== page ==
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Monday, September 10, 2012

Lewis Hamilton takes the Chequered Flag in Monza

A satisfied Lewis Hamilton wins comfortably  in Italy
Photo Courtesy of Vodafone McLaren Mercedes
Monza Results:

1.   L. Hamilton
2.   S. Perez
3.   F. Alonso
4.   F. Massa
5.   K. Raikkonen
6.   M. Schumacher
7.   N. Rosberg
8.   P. Di Resta
9.   K. Kobayashi
10. B. Senna

Another great race at Monza but, for the second time this season, the role of DRS rather than tyres in enabling passing was very apparent.  While tyre wear also played a crucial role in determining the outcome, this was down to pitstop strategies rather than rapidly degrading rubber; for the last three races it would appear that the teams and Pirelli have gotten to grips with how the different tyre options work.

The teams' understanding of the performance of each compound has negated the lottery which was rife in the earlier part of the season and I must give Pirelli credit for facilitating this understanding by their constant work at making the tyres less of an enigma.

The DRS zones, while the system remains a bit of a bugbear for me personally, were not the only parts of the circuit where overtaking took place and hats off to Alonso, Perez, Vettel, et al who were not afraid to have a go - even if it did see Alonso taking to the grass in a scary moment on the Curva Grande.

Monza sparkled on Sunday.  Lewis, starting from Pole Position took control of the race from the start while  Felipe Massa in third caught Button out in the drag race down to the first chicane.  Massa held on well to Hamilton for a little while but the gaps stabilized, as they are wont to do, and Jenson, who had been biding his time and saving his tyres inexorably began to reel in the Ferrari, before overtaking him when he pitted on lap 19 and putting in some stunning laptimes which negated the McLaren 4.1 second pitstop (slow by their standards) to come out ahead.

Button held onto second place until he parked the car up on lap 33 with an engine ("fuel pick-up") problem that left him without drive.

Vettel and Alonso were fighting it out for around 20 laps, with a side by side release in the pits adding to the nervousness and excitement, then Alonso tried around the outside on the Curva Grande and ended up with four wheels on the grass as Vettel applied a drifting squeeze, which many of the commentators saw as revenge for a similar move last season which saw Vettel overtaking Alonso with a similar, if slightly less dangerous, outcome.  Alonso survived the scare and shortly afterwards took third though Vettel received a drive through penalty for his defensive tactics.

I have to say, in Vettel's defence, that I am not 100% convinced that it should be a penalty offence but the rule does require a cars width. This youtube video does show that Sebastian did not leave that and I guess that's the end of that question.  Vettel was instructed to park the car as the Renault engine suffered another Alternator failure.  Renault apologised to Sebastian and Red Bull:
We have to apologise to Red Bull for the two failures on Sebastian’s car, first in FP3 and now in the race. In both cases the alternator failed. We introduced a new spec’ of alternator following the problems in Valencia and believed this would overcome the issues. We are still looking into why the part failed again here but we do know that even though the alternator was being operated entirely within the prescribed range, the part itself overheated and shut off the power supply. This is a priority between ourselves and our suppliers and we have to ensure we are fully on top of the problem before Singapore.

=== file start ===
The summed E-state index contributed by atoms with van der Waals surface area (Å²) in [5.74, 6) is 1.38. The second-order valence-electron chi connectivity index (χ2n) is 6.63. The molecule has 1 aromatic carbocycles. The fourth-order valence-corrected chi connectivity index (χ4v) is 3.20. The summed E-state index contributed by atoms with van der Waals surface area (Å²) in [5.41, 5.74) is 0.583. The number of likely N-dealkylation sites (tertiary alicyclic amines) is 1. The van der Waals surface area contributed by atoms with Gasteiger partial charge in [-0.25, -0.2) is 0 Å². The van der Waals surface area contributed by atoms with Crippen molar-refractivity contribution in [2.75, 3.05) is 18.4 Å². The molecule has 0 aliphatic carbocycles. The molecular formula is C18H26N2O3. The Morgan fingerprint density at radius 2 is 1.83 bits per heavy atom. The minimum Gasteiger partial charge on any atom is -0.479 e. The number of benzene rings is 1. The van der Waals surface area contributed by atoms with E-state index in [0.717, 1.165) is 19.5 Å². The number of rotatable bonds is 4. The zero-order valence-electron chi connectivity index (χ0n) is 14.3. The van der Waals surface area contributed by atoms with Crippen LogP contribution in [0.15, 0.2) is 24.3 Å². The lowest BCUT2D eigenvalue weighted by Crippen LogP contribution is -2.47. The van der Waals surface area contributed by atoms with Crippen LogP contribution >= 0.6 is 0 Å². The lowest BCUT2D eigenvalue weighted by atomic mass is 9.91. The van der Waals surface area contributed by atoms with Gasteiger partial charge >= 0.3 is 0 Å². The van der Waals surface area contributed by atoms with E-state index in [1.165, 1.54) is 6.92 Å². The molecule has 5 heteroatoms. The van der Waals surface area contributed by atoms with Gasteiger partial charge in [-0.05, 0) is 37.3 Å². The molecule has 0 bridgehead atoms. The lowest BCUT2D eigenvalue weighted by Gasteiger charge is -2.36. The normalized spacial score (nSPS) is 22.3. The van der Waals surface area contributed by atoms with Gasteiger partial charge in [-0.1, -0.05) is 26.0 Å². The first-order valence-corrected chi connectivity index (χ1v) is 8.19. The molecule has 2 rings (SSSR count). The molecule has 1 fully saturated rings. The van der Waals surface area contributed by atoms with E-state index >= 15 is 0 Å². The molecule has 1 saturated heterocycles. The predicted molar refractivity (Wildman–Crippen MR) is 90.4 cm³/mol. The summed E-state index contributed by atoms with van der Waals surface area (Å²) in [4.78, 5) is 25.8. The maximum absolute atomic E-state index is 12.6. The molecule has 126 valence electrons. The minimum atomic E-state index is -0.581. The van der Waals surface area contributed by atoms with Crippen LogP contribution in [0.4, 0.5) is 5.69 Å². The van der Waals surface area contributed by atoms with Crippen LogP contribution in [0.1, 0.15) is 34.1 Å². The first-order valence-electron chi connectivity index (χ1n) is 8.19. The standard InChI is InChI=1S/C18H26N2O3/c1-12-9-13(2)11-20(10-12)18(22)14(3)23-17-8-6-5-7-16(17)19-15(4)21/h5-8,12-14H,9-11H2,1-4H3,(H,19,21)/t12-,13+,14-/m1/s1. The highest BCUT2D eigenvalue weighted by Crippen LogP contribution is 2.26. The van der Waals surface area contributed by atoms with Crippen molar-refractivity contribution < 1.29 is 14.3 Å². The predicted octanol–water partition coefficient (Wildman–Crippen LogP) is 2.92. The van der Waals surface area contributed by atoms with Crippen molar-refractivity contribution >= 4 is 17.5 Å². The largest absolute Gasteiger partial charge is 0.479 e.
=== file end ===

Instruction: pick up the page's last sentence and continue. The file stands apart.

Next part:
Alonso drove a fine race to third position from tenth, gaining one place when Massa gave way and, once again, (as per Belgium) I have to highlight what I see as the easy "overtake" by which Vettel overtook Daniel Ricciardo in the Toro Rosso for position.  Maybe I'm being sensitive to the sister teams but it just seems like the Red Bulls have a favoured status in overtaking the Toro Rosso's for position.

It makes a bit of a mockery of the fact that Ferrari aren't allowed to run a third car.

Perez enjoys a well deserved Second place
Photo courtesy of Sauber F1
Drive of the day is reserved for Sergio Perez who drove a spectacular race for Sauber from 12th position on the grid to finish second, overtaking the two Ferraris along the way.  A very long first stint on the hard tyres saw him overtaking Rosberg, Senna, Di Resta, Kobayashi and Raikkonen (twice) for position, which brought him up to sixth before he took Massa, Alonso, Vettel, Button and Hamilton in the pits to take the lead before his one and only pitstop on lap 29.  That dropped him down to eighth but he benefited from Button's retirement and the second pitstops of Vettel and Schumacher to move to fifth and, in a storming performance on the medium compound tyres, overtook Raikkonen, Massa, and finally Alonso on lap 45 to take a brilliant second place.

If the race had been 5 laps longer Lewis's win would not have been comfortable, though he managed to up his pace for a couple of laps at the end which ensured Victory.

Fernando's third, combined with Vettel's retirement, increases the gap to Lewis in second (in the official driver's championship) to 37 points. 35 points separate the two in my (- Bah) championship.

With 175 points left to play for, and the much improved performance shown by McLaren over the last few races it looks like both championships are wide open as the F1 Circus leaves Europe and heads to Singapore.

Senna has an eventful race in his battle to tenth
Photo Courtesy of Williams F1 team